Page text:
6 Lecture 7-11 Designing a Chain Class in C++ Definition A data object of type A HAS-A data object of type B if A conceptually contains B or B is a part of A Make the contained class a member of the containing class ThreeLetterChain ThreeLetterNode first BAT CAT WAT 0 ThreeLetterChain HAS-A ThreeLetterNode Lecture 7-12 Designing a Chain Class in C++ ThreeLetterChain is defined so that it only contains the access pointer, first It is impossible to know the number of ThreeLetterNodes contained in ThreeLetterChain in advance ThreeLetterChain ThreeLetterNode first BAT CAT WAT 0 Actual relationship between ThreeLetterChain and ThreeLetterNode Declare ThreeLetterChain to be a friend of ThreeLetterNode Only member functions of ThreeLetterChain and ThreeLetterNode can access the private members of ThreeLetterNode

7 Lecture 7-13 Designing a Chain Class in C++ Nested Classes One class is defined inside the definition of another class Ensure that ThreeLetterNode objects cannot be accessed outside class ThreeLetterChain class ThreeLetterChain { public: //Chain manipulation operations... private: class ThreeLetterNode { //nested class public: char data[3]; ThreeLetterNode *link; ; ; ThreeLetterNode *first; Lecture 7-14 Pointer Manipulation in C++ Node creation: new ThreeLetterNode* f; f = new ThreeLetterNode; NodeA* a; a = new NodeA; NodeB* b; b = new NodeB; Node deletion: delete e.g., delete f; delete a; delete b; Null pointer constant 0 (or NULL) A pointer points to no node Empty list x a a x b Effect of pointer assignments y b x y b y b (a) (b) x = y (c) *x = *y

8 Lecture 7-15 Chain Manipulation Operations Node Insertion void Chain::Insert50(ChainNode *x) { if (first) //insert after x x link = new ChainNode(50, x link); else //insert into empty list first = new ChainNode(50); Inserting into an empty and nonempty list first first x (a) 50 (b) Lecture 7-16 Template Class Chain Template definition of chains template <class T> class Chain; // forward declaration template <class T> class ChainNode { friend class Chain<T>; private: T data; ChainNode<T> *link; ; template <class T> class Chain { public: Chain() {first = 0;; // constructor initializing first to 0 // chain manipulation operations... private: ChainNode<T> *first; ; Definition of an empty chain of integers Chain<int> intlist;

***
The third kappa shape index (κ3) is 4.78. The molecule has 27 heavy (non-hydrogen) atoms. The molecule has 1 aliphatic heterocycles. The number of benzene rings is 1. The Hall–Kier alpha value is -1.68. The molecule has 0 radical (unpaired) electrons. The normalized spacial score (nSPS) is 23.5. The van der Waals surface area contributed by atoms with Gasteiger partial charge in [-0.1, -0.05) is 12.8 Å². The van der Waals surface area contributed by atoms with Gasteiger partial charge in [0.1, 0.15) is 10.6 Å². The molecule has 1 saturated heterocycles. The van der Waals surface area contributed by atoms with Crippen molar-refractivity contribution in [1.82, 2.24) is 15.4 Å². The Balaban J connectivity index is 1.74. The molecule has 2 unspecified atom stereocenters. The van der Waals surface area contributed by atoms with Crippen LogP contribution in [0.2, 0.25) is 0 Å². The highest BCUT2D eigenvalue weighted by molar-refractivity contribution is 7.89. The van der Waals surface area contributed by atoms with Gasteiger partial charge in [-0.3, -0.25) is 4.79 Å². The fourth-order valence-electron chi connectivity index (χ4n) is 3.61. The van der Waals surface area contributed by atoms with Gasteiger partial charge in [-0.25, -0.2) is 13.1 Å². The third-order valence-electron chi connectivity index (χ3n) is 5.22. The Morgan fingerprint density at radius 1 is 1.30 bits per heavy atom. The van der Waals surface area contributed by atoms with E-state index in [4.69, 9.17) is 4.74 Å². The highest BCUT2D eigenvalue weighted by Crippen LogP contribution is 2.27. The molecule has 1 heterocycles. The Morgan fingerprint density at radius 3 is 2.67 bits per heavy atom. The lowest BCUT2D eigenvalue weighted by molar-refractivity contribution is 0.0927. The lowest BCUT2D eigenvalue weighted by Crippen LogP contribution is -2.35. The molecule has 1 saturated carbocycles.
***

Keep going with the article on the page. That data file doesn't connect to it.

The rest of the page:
9 Lecture 7-17 Iterators Chain Iterators access the elements of a container class one by one Possible operations on a container class C (1) Output all integers in C (2) Obtain the max, min, mean, median, or mode of all integers in C (3) Obtain the sum, product of all integers in C (4) Obtain all integers in C that satisfy some property P (5) Obtain x s.t. for some function f, f(x) is maximum Lecture 7-18 Pesudo-code Chain Iterators Initialization step; for each item in C { currentitem = current item of C; do something with currentitem; postprocessing step; // Pseudo-code for computing maximum integers int x = std::numberic_limits<int>::min(); for each item in C { currentitem = current item of C; x = max(currentitem, x); return x;